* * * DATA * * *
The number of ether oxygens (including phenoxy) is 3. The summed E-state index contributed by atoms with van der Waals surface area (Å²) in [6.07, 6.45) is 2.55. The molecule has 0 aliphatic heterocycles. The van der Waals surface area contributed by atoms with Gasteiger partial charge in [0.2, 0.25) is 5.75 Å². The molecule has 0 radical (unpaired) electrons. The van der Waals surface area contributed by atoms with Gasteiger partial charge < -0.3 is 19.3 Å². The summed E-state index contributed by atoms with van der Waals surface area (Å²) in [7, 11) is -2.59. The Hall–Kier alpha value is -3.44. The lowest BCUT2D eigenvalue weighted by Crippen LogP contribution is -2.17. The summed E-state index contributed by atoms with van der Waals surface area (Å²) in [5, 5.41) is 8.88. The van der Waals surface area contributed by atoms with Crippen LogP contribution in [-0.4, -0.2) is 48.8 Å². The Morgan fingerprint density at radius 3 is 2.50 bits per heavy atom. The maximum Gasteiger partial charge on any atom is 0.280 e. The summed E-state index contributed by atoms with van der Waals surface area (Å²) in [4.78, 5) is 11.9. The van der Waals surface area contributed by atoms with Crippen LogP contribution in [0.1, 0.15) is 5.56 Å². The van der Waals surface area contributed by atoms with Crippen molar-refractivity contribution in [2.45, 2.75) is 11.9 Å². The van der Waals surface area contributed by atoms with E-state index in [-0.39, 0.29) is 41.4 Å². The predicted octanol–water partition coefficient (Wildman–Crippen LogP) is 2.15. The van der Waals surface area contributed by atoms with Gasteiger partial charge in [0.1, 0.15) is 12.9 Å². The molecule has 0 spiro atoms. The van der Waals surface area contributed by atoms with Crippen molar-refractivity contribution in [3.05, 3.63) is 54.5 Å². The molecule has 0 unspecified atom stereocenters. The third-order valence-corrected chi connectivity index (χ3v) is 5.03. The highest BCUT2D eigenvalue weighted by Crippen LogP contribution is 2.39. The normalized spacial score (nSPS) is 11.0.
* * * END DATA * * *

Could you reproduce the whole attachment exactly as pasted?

The number of ether oxygens (including phenoxy) is 3. The summed E-state index contributed by atoms with van der Waals surface area (Å²) in [6.07, 6.45) is 2.55. The molecule has 0 aliphatic heterocycles. The van der Waals surface area contributed by atoms with Gasteiger partial charge in [0.2, 0.25) is 5.75 Å². The molecule has 0 radical (unpaired) electrons. The van der Waals surface area contributed by atoms with Gasteiger partial charge < -0.3 is 19.3 Å². The summed E-state index contributed by atoms with van der Waals surface area (Å²) in [7, 11) is -2.59. The Hall–Kier alpha value is -3.44. The lowest BCUT2D eigenvalue weighted by Crippen LogP contribution is -2.17. The summed E-state index contributed by atoms with van der Waals surface area (Å²) in [5, 5.41) is 8.88. The van der Waals surface area contributed by atoms with Crippen LogP contribution in [-0.4, -0.2) is 48.8 Å². The Morgan fingerprint density at radius 3 is 2.50 bits per heavy atom. The maximum Gasteiger partial charge on any atom is 0.280 e. The summed E-state index contributed by atoms with van der Waals surface area (Å²) in [4.78, 5) is 11.9. The van der Waals surface area contributed by atoms with Crippen LogP contribution in [0.1, 0.15) is 5.56 Å². The van der Waals surface area contributed by atoms with Crippen molar-refractivity contribution in [2.45, 2.75) is 11.9 Å². The van der Waals surface area contributed by atoms with E-state index in [-0.39, 0.29) is 41.4 Å². The predicted octanol–water partition coefficient (Wildman–Crippen LogP) is 2.15. The van der Waals surface area contributed by atoms with Gasteiger partial charge in [0.1, 0.15) is 12.9 Å². The molecule has 0 spiro atoms. The van der Waals surface area contributed by atoms with Crippen molar-refractivity contribution in [3.05, 3.63) is 54.5 Å². The molecule has 0 unspecified atom stereocenters. The third-order valence-corrected chi connectivity index (χ3v) is 5.03. The highest BCUT2D eigenvalue weighted by Crippen LogP contribution is 2.39. The normalized spacial score (nSPS) is 11.0.